The Sakamaki/Hawley Collection contains many materials dating from the 1400s to the 1960s about the Ryukyus and Okinawa. Frank Hawley collected over 2,000 items during his 30 years of living in Japan. The majority of the items are in Japanese, but there are also materials in various European languages, Chinese, and Ryukyuan language (Uchinaguchi). The collections are in different formats such as western binding, Japanese traditional binding books, maps, scrolls, wood-block prints, hand written manuscripts, etc. They are now in the rare book cage at the Asia Collection of Hamilton Library and are available for research and exhibitions by advance appointments and arrangements.
*For more information, please consult: Shomotsu ni miserareta Eeikokujin: Furanku Hōrei to Ninon bunka (書物に魅せられた 英国人 : フランク・ホ－レ－と日本 文化) East DS832.7.B74 Y65 2003
Frank Hawley was born in 1906 in England and died in 1961 in Kyoto. He's mostly depicted as an English journalist because his last job was as a special correspondent for the British newspaper, The Times from 1946 to 1952. He first came to Japan in 1931. Frank Hawley was also known as an avid book collector. He invested a large amount of his time, money and passion in collecting books, manuscripts, and artworks. It is said that just before the war, he had collected over 16,000 items.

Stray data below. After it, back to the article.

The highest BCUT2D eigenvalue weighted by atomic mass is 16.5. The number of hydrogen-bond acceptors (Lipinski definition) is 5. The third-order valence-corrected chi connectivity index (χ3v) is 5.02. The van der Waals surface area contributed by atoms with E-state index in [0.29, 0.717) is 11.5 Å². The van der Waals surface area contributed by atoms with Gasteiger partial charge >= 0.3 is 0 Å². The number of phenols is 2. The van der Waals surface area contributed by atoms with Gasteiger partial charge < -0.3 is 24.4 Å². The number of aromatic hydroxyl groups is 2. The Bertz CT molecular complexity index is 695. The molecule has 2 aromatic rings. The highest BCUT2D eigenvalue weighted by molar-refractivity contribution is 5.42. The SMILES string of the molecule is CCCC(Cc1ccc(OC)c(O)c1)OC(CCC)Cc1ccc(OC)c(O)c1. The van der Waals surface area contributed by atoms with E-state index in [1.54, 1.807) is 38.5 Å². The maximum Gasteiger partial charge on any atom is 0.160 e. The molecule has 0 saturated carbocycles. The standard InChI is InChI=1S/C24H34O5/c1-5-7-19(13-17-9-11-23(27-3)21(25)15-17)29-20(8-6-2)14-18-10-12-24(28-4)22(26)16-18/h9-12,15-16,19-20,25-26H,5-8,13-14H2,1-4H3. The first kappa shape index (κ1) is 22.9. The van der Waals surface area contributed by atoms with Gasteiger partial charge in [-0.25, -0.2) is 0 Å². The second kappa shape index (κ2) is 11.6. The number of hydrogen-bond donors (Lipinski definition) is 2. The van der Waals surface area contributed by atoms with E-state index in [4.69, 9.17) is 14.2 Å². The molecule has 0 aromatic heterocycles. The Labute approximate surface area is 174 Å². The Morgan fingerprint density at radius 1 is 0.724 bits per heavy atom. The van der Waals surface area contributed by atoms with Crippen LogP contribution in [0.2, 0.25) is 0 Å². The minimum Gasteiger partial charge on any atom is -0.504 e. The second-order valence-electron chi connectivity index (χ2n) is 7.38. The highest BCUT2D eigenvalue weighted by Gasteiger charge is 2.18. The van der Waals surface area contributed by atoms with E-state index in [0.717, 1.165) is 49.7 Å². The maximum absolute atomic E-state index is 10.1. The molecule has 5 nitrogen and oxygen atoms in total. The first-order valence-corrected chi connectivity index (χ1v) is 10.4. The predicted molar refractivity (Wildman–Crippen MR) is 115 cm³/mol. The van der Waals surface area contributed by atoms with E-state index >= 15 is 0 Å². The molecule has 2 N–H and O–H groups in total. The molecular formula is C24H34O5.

Right after World War II began, Hawley was imprisoned and all his collections were confiscated by the Japanese military government. He returned to England in an exchange for overseas Japanese nationals. After the war was over, he tried to get his confiscated collections back, however, only about 70% of the collections were found. He married an Uchinanchu, Hisako Shimabukuro until his death in 1961. He had one son, John, and a daughter, Felicity, with his 2nd wife, Gwynneth Laura Turnbull. Early on Hawley had a strong interest in Ryukyu/Okinawa and started collecting resources. Through Mrs. Shimabukuro, he befriended many notable people from Okinawa and benefited from their help. He invited, for example, Miyanaga Masamori (宮良当壮), a notable Okinawan scholar (linguistics, dialects) to his home almost every week, and together they organized the collection (1949-1952).
In addition to her network connecting Hawley to Okinawan community, if it had not been for Shimabukuro’s personal commitment, Hawley’s Ryukyu/Okinawa collection might have been scattered. When the collections were sold, she insisted that “not a single book should be sold separately; the complete collections on Ryukyu/Okinawa should be managed together under Hawley’s name.”